Computers we can talk to is something that people have thought about for a while now. From The Jetson’s robot Rosie to the Voice-activated central computers in every Star
Trek after the original series. Something Steve Jobs was very aware of, pulling out all the stops to make darn sure the Apple II would say ‘hello’ at its massive 1984 launch, specifically to give a friendly image and distinguishing Apple against the reigning industry giants IBM, whose machines looked like boxes and took a degree in computer science to operate.
In the end it comes down to connection. Humans, as a part of our nature, crave connection, not only with each other but also animals – hence our affection for pets – and even the technology that helps us live our lives. This is understandable considering how much of our lives are now spent online and how many previously analog tasks have moved into the digital realm, ranging from sending letters to looking up information, banking and even posting lonely-hearts ads. No, that is not a joke. The business of dating was once conducted in paper and ink newspapers.
2016: A Space Odyssey?
One of the most popular interactive programs is Amazon’s Echo. Known as ‘Alexa’, the tradition of female names for technology going all the way back to Apple’s LISA named after Jobs’ daughter, Echo can do amazing, unfathomable things like call an Uber, order pizza or check a 10th-grader’s math homework, saving time and effort for the entire family, making it even easier to keep up with the current, accelerated lifestyle. As useful and advanced as ‘she’ is, there are still a few issues here and there, that can leave even those who to profess to love ‘her’ with ever so slightly mixed feelings. As one user wrote in the cadence of an unbalanced, obsessive ex-boyfriend who cannot quite make up his mind:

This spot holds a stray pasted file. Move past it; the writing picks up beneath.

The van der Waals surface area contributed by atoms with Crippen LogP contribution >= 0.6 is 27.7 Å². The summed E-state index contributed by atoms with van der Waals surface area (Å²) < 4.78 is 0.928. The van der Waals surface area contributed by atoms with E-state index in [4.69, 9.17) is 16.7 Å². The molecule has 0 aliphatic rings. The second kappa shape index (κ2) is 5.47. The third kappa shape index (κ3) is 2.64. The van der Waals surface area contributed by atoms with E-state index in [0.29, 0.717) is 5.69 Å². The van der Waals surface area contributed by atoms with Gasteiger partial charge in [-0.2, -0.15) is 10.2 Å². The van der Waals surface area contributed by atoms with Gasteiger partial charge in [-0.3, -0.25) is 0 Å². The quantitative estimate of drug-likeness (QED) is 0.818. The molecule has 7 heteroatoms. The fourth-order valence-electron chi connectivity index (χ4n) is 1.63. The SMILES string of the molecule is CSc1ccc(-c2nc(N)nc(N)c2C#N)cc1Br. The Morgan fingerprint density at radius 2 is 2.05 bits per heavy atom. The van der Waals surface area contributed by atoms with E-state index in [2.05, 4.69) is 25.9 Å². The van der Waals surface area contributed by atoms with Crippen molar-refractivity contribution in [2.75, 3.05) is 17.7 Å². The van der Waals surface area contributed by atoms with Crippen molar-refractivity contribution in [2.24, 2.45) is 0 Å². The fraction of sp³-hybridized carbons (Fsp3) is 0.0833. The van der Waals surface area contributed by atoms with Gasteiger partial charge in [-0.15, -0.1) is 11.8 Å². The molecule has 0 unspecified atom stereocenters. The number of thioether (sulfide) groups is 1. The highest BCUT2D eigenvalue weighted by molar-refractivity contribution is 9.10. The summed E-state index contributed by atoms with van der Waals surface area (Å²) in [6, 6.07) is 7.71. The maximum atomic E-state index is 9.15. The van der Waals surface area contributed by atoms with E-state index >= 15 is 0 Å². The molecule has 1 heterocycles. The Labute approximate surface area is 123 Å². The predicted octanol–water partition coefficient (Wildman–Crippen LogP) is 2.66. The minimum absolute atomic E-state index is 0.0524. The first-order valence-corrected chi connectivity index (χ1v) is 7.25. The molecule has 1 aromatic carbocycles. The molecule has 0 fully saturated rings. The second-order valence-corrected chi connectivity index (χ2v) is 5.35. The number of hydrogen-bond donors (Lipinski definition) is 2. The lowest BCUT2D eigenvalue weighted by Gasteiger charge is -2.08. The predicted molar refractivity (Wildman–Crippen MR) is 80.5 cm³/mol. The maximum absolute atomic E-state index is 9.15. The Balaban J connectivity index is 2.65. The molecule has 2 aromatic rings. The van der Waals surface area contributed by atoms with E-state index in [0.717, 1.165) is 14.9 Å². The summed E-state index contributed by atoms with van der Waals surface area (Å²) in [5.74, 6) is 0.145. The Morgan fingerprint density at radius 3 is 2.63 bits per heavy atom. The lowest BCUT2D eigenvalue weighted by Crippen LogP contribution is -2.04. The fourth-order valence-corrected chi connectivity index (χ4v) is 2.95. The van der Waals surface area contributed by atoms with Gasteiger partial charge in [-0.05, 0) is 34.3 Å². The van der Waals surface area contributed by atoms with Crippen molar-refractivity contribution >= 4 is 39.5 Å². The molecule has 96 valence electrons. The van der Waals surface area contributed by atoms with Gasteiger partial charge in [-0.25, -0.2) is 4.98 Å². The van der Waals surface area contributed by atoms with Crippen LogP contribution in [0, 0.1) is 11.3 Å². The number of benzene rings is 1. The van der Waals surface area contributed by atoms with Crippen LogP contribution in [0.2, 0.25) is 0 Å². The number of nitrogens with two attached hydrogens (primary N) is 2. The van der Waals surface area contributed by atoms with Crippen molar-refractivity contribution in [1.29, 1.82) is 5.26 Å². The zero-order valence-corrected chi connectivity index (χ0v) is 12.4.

“I love her. I hate her, I love her.” The cause of such frankly unsettling reactions is the fact that the Artificial Intelligence used to operate Alexa’s voice recognition system, has some room for improvement when it comes to accuracy and processing. If not addressed in a slow and clear manner she is likely to say: “Sorry, I don’t have the answer to that question”like the world’s most lovable automated answering service. Though, on balance most people would still likely prefer that to: “I’m afraid I can’t let you do that Dave.”
But Can It Learn?
According to our benevolent overlords at Amazon, Microsoft and Google, ‘yes’ it can and it will. While not quite resorting to the tactics used on poor old Andy Hertzfeld, one of the grand old giants of the Silicon Valley and a pair of its precocious upstarts have set themselves the task of making a fully functioning, voice-activated interface.
Not only are they determined to solve the short-falls in artificial intelligence but also the challenge of accounting for and programming into the systems, the ability to deal with every known sort of human voice variance including the syntax, dialect and accent of every known language on Earth. Impossible? Perhaps, though that is also what they said about breaking the Enigma Code.